Forward-thinking companies could announce they were using one cloud for their Infrastructure-as-a-Service (IaaS) needs back in the early days of the digital transformation. However, an increasing number of businesses are pursuing a multi-cloud approach, which involves using multiple cloud computing service providers.
Choices have fueled the shift to a multi-cloud strategy; utilizing many cloud service providers allows an enterprise to pick and choose which services and technologies better fit their needs.
Consider the existing mobile phone service provider market; there are several different providers, each claiming to provide different benefits. To better meet the needs of each customer, many families and companies have many mobile service providers. Similarly, each company has a unique set of criteria, and although certain cloud providers fulfill some of those requirements, others are best served by a different provider. For example, your company could use one cloud for HR applications and another for business applications.
While a multi-cloud strategy has many advantages, it still has some drawbacks to be conscious of. This article will go over the benefits and drawbacks of multi-cloud use, as well as the specific security challenges it presents, as well as eight best practices for securing your multi-cloud environment.
The Benefits of a Multi-Cloud Approach
With 84 percent of companies using the cloud implementing a multi-cloud approach, multi-cloud is rapidly becoming the trend. Furthermore, on average, these companies use a mix of four or five public and private clouds. According to a 2019 Cloud Security Study, multi-cloud deployment is the main cloud deployment approach for 42% of respondents.
It’s clear that businesses of all sizes are seeing the advantages of shifting away from the “one-organization, one-cloud” model and instead of distributing their workloads through various cloud service providers. This is due to a variety of factors, which will be addressed further down.
Reliability and redundancy are key to minimizing downtime.
In the event of an outage, a multi-cloud approach may help avoid downtime and disturbances. You’re out of luck if you’re running one cloud and your provider goes down. On October 22, 2019, for example, AWS was subjected to a DDoS attack that impacted S3 services. For almost eight hours—the length of a normal business day—a large number of websites on the East Coast of the United States were completely or partially down.
Then, in May of this year, a DNS outage hit a number of Microsoft Azure services. Azure Active Directory, SharePoint, and OneDrive were only a few of the utilities that were impacted. What is the root of the problem? Due to a misconfigured DNS update, a significant number of users were unable to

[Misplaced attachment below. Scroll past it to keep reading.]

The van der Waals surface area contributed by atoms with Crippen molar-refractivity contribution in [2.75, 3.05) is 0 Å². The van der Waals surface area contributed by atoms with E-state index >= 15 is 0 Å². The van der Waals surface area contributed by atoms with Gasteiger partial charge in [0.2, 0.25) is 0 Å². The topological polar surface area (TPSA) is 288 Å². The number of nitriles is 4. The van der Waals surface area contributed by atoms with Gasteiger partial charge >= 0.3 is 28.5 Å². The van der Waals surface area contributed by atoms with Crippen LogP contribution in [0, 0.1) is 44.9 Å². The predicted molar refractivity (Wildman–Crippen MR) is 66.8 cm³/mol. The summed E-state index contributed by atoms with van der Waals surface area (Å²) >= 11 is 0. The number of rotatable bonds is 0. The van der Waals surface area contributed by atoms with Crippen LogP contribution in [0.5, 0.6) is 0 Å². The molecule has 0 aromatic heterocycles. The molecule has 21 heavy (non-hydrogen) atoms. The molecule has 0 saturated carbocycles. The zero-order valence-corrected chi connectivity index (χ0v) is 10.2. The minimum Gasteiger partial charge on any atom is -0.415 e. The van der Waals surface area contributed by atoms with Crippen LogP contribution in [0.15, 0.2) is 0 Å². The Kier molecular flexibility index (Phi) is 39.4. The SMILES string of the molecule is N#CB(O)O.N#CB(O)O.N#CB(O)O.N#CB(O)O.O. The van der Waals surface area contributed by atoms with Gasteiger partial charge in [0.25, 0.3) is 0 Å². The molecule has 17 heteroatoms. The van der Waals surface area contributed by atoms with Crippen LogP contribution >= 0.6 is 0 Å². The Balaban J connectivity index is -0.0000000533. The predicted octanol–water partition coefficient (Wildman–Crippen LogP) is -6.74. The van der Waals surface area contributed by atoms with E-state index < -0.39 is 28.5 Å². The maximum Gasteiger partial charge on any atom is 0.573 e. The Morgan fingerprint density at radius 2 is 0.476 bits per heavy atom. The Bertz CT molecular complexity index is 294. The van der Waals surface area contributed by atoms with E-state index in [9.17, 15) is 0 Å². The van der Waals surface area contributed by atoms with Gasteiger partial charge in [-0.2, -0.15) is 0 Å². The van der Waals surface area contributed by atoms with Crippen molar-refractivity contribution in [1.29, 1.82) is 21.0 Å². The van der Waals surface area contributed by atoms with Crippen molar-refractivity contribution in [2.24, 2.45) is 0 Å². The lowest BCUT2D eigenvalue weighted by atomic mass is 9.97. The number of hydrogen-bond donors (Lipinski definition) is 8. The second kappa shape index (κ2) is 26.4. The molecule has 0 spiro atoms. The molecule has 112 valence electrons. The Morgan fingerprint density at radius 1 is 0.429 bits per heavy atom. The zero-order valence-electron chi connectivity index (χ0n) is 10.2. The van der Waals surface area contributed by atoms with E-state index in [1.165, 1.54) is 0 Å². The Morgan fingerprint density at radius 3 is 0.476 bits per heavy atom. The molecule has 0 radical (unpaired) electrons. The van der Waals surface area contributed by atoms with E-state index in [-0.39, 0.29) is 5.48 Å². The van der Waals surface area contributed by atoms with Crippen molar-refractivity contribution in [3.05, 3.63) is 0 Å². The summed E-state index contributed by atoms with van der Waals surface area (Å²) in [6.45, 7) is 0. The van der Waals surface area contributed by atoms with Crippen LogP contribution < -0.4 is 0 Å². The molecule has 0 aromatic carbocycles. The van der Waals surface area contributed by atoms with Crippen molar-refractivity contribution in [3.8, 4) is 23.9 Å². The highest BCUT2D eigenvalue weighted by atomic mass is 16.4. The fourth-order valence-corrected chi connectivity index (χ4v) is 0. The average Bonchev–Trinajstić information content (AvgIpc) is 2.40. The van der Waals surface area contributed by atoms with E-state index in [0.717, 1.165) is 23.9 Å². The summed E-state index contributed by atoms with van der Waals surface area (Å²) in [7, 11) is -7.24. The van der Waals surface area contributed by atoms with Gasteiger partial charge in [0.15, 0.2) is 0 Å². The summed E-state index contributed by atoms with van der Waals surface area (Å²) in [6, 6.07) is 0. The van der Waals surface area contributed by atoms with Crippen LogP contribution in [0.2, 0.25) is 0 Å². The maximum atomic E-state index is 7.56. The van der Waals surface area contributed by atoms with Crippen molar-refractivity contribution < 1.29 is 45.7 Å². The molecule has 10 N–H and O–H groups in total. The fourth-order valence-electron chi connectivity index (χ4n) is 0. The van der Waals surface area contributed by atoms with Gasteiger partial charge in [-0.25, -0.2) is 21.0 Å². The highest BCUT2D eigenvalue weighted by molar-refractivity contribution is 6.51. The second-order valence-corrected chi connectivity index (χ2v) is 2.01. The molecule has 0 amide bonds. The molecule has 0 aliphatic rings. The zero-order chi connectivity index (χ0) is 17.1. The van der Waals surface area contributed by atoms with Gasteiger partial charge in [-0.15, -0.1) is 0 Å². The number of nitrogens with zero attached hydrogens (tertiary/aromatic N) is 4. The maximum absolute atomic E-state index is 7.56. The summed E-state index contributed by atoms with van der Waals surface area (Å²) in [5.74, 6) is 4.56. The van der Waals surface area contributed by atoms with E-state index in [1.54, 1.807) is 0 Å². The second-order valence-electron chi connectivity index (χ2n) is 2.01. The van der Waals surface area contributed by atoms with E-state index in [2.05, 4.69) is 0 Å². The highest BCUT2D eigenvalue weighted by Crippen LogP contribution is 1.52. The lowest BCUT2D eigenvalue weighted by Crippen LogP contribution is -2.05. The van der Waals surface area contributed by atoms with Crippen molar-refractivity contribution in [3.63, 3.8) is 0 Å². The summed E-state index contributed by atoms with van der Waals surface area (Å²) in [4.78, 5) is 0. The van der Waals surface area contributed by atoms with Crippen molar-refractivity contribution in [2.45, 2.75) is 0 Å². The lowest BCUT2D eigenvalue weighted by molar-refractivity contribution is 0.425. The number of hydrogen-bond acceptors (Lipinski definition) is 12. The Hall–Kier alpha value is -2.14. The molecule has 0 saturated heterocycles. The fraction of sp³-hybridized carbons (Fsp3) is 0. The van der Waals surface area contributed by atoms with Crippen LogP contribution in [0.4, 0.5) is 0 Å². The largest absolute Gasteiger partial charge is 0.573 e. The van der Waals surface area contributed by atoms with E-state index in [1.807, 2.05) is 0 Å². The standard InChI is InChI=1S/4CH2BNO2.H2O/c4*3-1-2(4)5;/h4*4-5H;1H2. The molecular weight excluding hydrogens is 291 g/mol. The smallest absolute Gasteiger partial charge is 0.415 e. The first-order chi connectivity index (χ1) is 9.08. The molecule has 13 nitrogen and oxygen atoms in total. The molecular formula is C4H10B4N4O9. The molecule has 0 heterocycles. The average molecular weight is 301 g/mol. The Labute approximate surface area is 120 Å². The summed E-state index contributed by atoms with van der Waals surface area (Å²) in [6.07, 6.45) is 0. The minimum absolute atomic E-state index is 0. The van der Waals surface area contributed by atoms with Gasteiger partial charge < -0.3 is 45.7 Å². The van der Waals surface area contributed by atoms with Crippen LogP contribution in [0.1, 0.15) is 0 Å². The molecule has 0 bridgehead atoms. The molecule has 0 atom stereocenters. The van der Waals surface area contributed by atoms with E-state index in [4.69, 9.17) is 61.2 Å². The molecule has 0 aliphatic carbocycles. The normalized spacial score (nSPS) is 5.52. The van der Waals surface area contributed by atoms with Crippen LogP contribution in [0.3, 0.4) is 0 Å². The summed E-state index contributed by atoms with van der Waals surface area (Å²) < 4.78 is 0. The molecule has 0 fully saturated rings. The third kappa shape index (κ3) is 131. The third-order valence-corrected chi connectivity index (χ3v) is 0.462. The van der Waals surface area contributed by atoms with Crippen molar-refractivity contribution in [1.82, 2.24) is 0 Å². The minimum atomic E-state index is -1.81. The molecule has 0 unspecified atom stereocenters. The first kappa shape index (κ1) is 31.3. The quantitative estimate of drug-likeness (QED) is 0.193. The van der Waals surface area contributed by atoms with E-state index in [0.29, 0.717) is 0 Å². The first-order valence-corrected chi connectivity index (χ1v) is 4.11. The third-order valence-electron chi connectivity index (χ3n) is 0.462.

access these services for nearly two hours. Although these are examples from the largest cloud providers, there are plenty of others from smaller companies.
Obviously, a multi-cloud approach for all of your applications isn’t optimal in terms of operating and infrastructure costs, but it’s important for mission-critical applications. Clearly, depending on a single vendor have risks. Running high-availability applications and workloads on several cloud providers means that they will not fail if one fails.
Another explanation why businesses might choose multi-cloud is to allow cloud bursting. This means that as the demand for computing power and economic efficiencies increases, applications on one cloud platform will burst to another cloud platform that is already in operation.
Cloud bursting is useful for retailers during peak shopping seasons or for any other company that needs to satisfy demand in short bursts without going down. This will allow teams to scale their clouds to fit their workloads while also lowering costs with services like AWS Spot Instances.
Keeping Vendor Lock-In at Bay
Vendor lock-in refers to a company’s reliance on a single vendor for its goods and/or services and its inability to switch platforms without incurring significant costs. The cloud provider may impose lock-in, or it may be the result of technical problems and dependencies.
Lock-in can cause a slew of problems, particularly as businesses grow. For example, if you built your infrastructure on top of one cloud but your company has expanded and you want to switch to another, it can be difficult. By ensuring that another platform is available and can be used if and when needed, a multi-cloud strategy helps you to avoid lock-in.
Allowing You to Make Your Own Decisions
Using a multi-cloud strategy helps you to select and choose the best features of each platform. It enables you to develop a tailored, adaptable solution to suit your requirements. For instance, your company might want to use AWS’ machine learning developer tools but prefer Google’s high-speed database services. Multi cloud allows you to choose the best features from each provider to build your ideal setup.
Given that over 70% of companies have a cloud presence, it is unavoidable that the majority of companies undergoing a merger or acquisition would have to handle a multi-cloud use case.
Multi-cloud may seem to be the ideal solution for achieving your ideal cloud deployment, but it comes with a range of disadvantages. When adding more than one provider into the mix, there are a variety of important considerations to make.
Even one cloud platform has a steep learning curve, and mastering it requires a significant amount of time and effort. Having to learn and maintain a new platform is unquestionably more difficult.
A Scarcity of Qualified Professionals
Because of the added difficulty of multi-cloud, finding developers, security experts, and engineers with the right skill set to handle the various platforms is more difficult. They must be able to develop across multiple channels, as well as protect and maintain multiple infrastructures.